Powertech CEO Clement's assertion in Denver newspaper editorial contradicted by CSU research paper
Aquifer at in-situ test site near Grover, Colorado left with higher levels of radioactivity and heavy metals
Posted January 5, 2008
In a December 28, 2007 guest editorial published in the Rocky Mountain News, Powertech CEO Richard Clement chastises the authors of a previous editorial critical of Powertech's proposal to mine uranium near Fort Collins, Colorado, and accuses them of making misleading and unsubstantiated assertions. Clement proclaims that "those who object to the granting of permits have an ... ethical obligation to base their opposition on sound science and accurate information" and challenges the authors "to present openly any and all scientific information and data that support their statements and conclusions".
Near the end of the piece, Clement makes his own factual assertions:
In fact, two in-situ uranium operations were successfully conducted and closed in Weld County (near Keota and Grover) in the 1970s, to the total satisfaction of the state of Colorado, with no negative impact on the public or environment.
In contrast to his earlier admonition to opponents to present supporting data, he cites no source.
The Grover in-situ uranium leaching project was operated by the Wyoming Mineral Corporation during 1977-1979 at a site four miles from the Weld County town of Grover, and about 25 miles northeast of Greeley. Because of the low grade and tonnage of uranium in the deposit, the project was designed to test the economics of various leach solutions and aquifer restoration techniques. No commercial mining was conducted.
After completion of aquifer restoration activity, the well fields were sealed. A few weeks later, well water samples were taken by the mining company and the Colorado Department of Health. Three months later, additional samples were taken by the two entities as well as Colorado State University.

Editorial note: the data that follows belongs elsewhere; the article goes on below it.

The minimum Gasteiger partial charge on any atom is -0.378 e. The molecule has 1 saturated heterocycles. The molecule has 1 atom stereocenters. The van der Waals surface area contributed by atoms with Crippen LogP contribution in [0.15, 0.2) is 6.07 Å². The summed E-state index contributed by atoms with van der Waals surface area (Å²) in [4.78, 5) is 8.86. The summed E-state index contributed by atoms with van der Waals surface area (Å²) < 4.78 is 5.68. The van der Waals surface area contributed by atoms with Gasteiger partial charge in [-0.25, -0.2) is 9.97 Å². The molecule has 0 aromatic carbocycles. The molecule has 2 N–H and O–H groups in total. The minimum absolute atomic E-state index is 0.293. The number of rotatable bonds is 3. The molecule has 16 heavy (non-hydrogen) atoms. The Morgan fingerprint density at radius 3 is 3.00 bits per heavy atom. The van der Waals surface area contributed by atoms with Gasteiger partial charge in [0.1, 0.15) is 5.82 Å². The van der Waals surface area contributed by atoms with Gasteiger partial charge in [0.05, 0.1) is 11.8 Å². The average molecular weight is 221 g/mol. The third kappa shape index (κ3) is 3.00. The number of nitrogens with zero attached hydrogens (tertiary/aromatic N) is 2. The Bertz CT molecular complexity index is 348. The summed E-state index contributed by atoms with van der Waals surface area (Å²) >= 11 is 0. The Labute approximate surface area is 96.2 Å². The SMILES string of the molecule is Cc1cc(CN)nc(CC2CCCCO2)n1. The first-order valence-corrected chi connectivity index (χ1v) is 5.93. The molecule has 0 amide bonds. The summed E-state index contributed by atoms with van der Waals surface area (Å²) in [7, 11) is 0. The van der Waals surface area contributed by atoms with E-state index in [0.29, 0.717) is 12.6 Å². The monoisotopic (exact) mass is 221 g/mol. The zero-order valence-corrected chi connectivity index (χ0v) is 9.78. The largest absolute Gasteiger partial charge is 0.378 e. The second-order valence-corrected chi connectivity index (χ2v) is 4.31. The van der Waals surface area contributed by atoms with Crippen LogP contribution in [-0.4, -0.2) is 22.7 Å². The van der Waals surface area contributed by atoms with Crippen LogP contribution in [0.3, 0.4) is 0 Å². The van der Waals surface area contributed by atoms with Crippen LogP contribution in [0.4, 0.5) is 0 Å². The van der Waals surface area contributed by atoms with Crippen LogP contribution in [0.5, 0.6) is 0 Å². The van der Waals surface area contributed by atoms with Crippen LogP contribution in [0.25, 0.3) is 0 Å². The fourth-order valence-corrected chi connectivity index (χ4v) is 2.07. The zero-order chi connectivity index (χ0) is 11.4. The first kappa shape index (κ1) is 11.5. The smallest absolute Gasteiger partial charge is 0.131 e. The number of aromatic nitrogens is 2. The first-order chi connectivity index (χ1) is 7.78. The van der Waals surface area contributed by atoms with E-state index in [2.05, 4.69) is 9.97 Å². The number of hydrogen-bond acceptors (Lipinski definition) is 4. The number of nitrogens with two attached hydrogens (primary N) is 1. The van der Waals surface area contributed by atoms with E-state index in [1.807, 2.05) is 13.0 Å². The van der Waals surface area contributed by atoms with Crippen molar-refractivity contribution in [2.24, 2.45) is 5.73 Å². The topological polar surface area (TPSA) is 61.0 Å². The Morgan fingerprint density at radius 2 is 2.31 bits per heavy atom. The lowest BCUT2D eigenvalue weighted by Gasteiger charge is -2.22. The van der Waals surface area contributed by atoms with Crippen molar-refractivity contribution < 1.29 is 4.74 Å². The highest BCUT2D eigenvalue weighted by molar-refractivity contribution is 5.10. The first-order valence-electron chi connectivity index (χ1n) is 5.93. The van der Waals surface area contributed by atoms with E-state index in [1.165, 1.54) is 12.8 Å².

In a 1981 research study of the Grover project by CSU graduate student Kenneth S. Wade, the author concludes (pgs. 60-61):
Restoration after in situ mining can restore groundwater to baseline total dissolved solids (TDS) but leaves levels of radionuclides, molybdenum, ammonia, nitrate, and selenium elevated above premining levels. Of special concern are the high gross alpha and beta activities for which there are no government standards for toxic levels.
...Further research should be undertaken to identify the sources of alpha and beta radiation in restored groundwater.
Earlier in the paper, the author discusses the observation that radioactivity and uranium levels actually increased after the aquifer was "restored" (pg. 51):
The variations in the radiochemical parameters (Table 8) through time often appears erratic, but wells G-5, G-6, and G-20 show a definite increase in alpha and beta activity, as well as uranium concentration, during the three months. This indicates the leach field had not reached equilibrium conditions by June 18th, 1979. These parameters are significantly higher than the baseline values and the trend indicates they are still increasing in some wells. The radionuclides mobilized by the leach solutions may have been adsorbed by clays or complexed by organic material and their concentration temporarily depressed by the clean water recycling and TDS reduction restoration methods. With the termination of restoration activities these materials may release radioactive products until equilibrium is established. It is also possible that the hydrogen peroxide in the leach solution has left the well field in an oxidizing state in which uranium and other radionuclides are soluble.
The Wade paper contradicts Mr. Clement's assertion of no negative impact to the environment from the Grover in-situ leaching project. While it may be true that state regulators were "totally satisfied" with the closure of the project, it appears that residents of the area were left with an aquifer with elevated levels of radioactivity and heavy metals. If Mr. Clements has credible evidence to the contrary, I invite him to send it to me for publication on this site.
Judge us on the facts - Richard F. Clement